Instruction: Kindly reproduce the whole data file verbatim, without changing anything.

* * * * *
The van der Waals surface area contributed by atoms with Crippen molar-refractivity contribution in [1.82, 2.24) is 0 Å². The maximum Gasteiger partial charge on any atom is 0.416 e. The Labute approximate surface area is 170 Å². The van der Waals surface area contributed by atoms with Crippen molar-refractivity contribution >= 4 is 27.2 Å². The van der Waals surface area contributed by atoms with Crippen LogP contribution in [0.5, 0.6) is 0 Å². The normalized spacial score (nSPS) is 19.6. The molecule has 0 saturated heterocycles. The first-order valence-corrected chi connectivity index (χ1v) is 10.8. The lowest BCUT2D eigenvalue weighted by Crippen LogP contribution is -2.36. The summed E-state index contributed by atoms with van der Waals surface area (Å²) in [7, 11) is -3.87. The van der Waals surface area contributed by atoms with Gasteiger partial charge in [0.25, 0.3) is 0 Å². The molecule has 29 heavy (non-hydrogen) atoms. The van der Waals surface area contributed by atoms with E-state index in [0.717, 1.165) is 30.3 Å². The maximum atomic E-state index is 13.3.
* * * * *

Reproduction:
The van der Waals surface area contributed by atoms with Crippen molar-refractivity contribution in [1.82, 2.24) is 0 Å². The maximum Gasteiger partial charge on any atom is 0.416 e. The Labute approximate surface area is 170 Å². The van der Waals surface area contributed by atoms with Crippen molar-refractivity contribution >= 4 is 27.2 Å². The van der Waals surface area contributed by atoms with Crippen LogP contribution in [0.5, 0.6) is 0 Å². The normalized spacial score (nSPS) is 19.6. The molecule has 0 saturated heterocycles. The first-order valence-corrected chi connectivity index (χ1v) is 10.8. The lowest BCUT2D eigenvalue weighted by Crippen LogP contribution is -2.36. The summed E-state index contributed by atoms with van der Waals surface area (Å²) in [7, 11) is -3.87. The van der Waals surface area contributed by atoms with Gasteiger partial charge in [0.25, 0.3) is 0 Å². The molecule has 29 heavy (non-hydrogen) atoms. The van der Waals surface area contributed by atoms with E-state index in [0.717, 1.165) is 30.3 Å². The maximum atomic E-state index is 13.3.